A rare chink of good news this morning, though, is that we seem to be close to a deal on moving to the Olympic stadium after 2012. Without a larger ground (the Boleyn holds only 36,000) we will never be able to compete with our bigger rivals. The Olympic stadium will hold at least 60,000 -- similar to the Emirates. It may seem madly optimistic to be talking about that in the same breath as relegation, but it's a couple of years away; we might be back up by then! Anyway, you can see from Newcastle's example that large attendances are possible in the Championship if you have a large and loyal fanbase. And the Olympic stadium is a lot easier to reach for the massive East London diaspora -- Essex is full of West Ham fans, who will be able to walk there from the mainline station at Stratford, rather than the present tortuous journey. So we shall (hopefully) see!
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So, I guess [livejournal.com profile] mooism and [livejournal.com profile] ninthcouncil win that one, as the only ones who foresaw that Capello might not be so keen to hang on to his captain. In my own defence, when I said "unless there's something more that we don't know about", I didn't realize how much more would come out even before he'd met with Capello.

Well, good luck Rio Ferdinand I guess! -- blimey... Bobby Moore won't be rolling in his grave quite yet, but he might be getting ready for a little trial twizzle.
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My guess is that Fabio Capello will retain Terry as captain, unless there's something more that we don't know about. He seems a pretty pragmatic sort of guy, who will not be bothered about the moral issues -- only the practical question of whether it will affect the players' desire to follow Terry's leadership. And, unless it turns out his extra-marital adventures have been more wide-ranging than hitherto exposed, I don't think they will let any feeling of sympathy for England's reserve left-back overcome their loyalty to the captain. Terry has been guilty of other idiotic indiscretions, but nothing so serious as to call his position on the field into question.

Anyway, who else could be appointed captain? The handful of players who are good enough to be guaranteed a place -- surely a requisite of the captaincy -- are far from moral supermen themselves. Gerrard, who beat a guy up for not playing his Phil Collins records? Lampard, who drunkenly taunted American tourists the day after 9/11? Ferdinand, a convicted drunk driver and banned for evading drug tests? Rooney, patron of a prostitute grandmother known as the Auld Slapper? Ashley Cole, whose litany of offences need scarcely be rehearsed?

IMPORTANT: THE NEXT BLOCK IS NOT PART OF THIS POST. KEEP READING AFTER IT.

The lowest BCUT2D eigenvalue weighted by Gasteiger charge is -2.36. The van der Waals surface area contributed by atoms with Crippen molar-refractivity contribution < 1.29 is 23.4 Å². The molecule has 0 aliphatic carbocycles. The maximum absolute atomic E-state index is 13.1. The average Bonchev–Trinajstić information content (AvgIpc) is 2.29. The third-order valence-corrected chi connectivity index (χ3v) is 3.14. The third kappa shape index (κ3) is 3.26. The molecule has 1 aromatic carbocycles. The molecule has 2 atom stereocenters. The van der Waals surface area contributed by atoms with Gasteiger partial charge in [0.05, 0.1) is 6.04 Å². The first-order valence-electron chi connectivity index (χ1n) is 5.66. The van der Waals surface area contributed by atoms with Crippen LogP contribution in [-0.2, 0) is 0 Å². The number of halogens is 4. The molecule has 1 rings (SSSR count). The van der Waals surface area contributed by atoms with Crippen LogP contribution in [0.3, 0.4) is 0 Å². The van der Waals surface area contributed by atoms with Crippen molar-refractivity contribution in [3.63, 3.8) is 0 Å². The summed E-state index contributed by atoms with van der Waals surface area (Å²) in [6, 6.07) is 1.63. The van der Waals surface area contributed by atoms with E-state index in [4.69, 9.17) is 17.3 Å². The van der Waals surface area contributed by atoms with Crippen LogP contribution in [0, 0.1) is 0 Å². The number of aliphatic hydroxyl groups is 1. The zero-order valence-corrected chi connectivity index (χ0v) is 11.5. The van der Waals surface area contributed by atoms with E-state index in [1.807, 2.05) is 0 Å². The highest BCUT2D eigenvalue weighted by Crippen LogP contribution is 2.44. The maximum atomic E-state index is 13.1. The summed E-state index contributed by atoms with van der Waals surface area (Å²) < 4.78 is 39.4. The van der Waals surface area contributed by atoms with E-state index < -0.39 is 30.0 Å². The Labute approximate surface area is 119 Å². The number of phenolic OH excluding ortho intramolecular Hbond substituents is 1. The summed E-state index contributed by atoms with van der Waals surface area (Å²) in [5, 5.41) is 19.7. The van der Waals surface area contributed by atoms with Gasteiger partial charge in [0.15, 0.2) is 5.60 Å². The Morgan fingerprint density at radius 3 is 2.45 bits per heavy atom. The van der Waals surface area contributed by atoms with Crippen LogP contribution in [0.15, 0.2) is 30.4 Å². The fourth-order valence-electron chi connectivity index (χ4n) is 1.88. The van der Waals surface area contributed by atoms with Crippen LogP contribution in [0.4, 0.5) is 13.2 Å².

[Poll #1521097]
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(Also known as, closing some tabs.)
  • Democracy Club -- an organization formed to help make the next UK general election more open and accountable, by crowdsourcing info. Affiliated with mySociety and other such. I've signed up -- recommend you do so too, if you are concerned about our political system and want to do more than just whinge.
  • Emails from Crazy People -- what it says. Some are funnier than others.
  • FlickrPoet -- enter the text of a poem (or any text really), it grabs images form Flickr to illustrate it. Can be quite thought-provoking, or at least mildly distracting. A neat implementation of a simple idea.
  • LJ statistics -- I think only for people with paid-for accounts. A useful set of charts showing people viewing your journal (for real or via their friends' page), comments, RSS readers and so on. Not something I'd hugely missed before, but still nice to have it now.
  • Great Christmas decoration -- on Snopes, so you may have already seen it a squillion times. But I laughed.
  • Drench -- a clever, well-implemented Flash game. Warning: can be quite addictive. The design of the "gameishness" of it is not quite right, but the actual play is very good.
  • Dean Ashton retires -- a couple of weeks ago now, but I'm still brooding on it. Feeling sorry for him, but (selfishly) more so for West Ham, who have been robbed of a player who seemed likely to become a club great. A strong and wily targetman, deadly finisher from close and from medium range, and an extremely good provider / manufacturer of scoring opportunities for his teammates too. All he was lacking really was pace over the ground. I just hope we get sacks full of compensation from the FA, as it was in training for an England game that Shaun Wright-Phillips crocked him.
  • Boozecats -- what if cats were booze, or possibly vice versa? A strange idea, but it turns out to be quite visually appealing.
  • Visualizing and predicting prime numbers -- this is a really great data visualization, via the excellent Infosthetics blog. The idea of using it to predict primes is a bit hokey (compare the Wheel of Primes), but it looks terrific.